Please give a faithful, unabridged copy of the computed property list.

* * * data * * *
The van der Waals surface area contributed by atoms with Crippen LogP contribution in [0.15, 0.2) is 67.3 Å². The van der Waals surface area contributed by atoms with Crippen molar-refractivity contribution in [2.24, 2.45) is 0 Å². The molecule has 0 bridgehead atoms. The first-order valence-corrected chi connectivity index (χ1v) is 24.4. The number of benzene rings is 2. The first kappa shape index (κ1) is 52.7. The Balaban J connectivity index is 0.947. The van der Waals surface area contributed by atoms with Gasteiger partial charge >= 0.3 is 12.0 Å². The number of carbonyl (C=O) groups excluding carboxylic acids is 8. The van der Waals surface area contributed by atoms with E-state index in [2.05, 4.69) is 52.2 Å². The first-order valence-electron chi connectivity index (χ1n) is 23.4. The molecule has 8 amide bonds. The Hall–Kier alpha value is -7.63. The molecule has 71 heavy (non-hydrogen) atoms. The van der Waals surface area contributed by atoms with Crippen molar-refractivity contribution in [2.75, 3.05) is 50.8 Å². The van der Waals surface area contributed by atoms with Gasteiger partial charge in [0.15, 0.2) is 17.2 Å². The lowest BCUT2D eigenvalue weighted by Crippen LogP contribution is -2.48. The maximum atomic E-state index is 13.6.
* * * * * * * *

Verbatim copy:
The van der Waals surface area contributed by atoms with Crippen LogP contribution in [0.15, 0.2) is 67.3 Å². The van der Waals surface area contributed by atoms with Crippen molar-refractivity contribution in [2.24, 2.45) is 0 Å². The molecule has 0 bridgehead atoms. The first-order valence-corrected chi connectivity index (χ1v) is 24.4. The number of benzene rings is 2. The first kappa shape index (κ1) is 52.7. The Balaban J connectivity index is 0.947. The van der Waals surface area contributed by atoms with Gasteiger partial charge >= 0.3 is 12.0 Å². The number of carbonyl (C=O) groups excluding carboxylic acids is 8. The van der Waals surface area contributed by atoms with E-state index in [2.05, 4.69) is 52.2 Å². The first-order valence-electron chi connectivity index (χ1n) is 23.4. The molecule has 8 amide bonds. The Hall–Kier alpha value is -7.63. The molecule has 71 heavy (non-hydrogen) atoms. The van der Waals surface area contributed by atoms with Crippen molar-refractivity contribution in [2.75, 3.05) is 50.8 Å². The van der Waals surface area contributed by atoms with Gasteiger partial charge in [0.15, 0.2) is 17.2 Å². The lowest BCUT2D eigenvalue weighted by Crippen LogP contribution is -2.48. The maximum atomic E-state index is 13.6.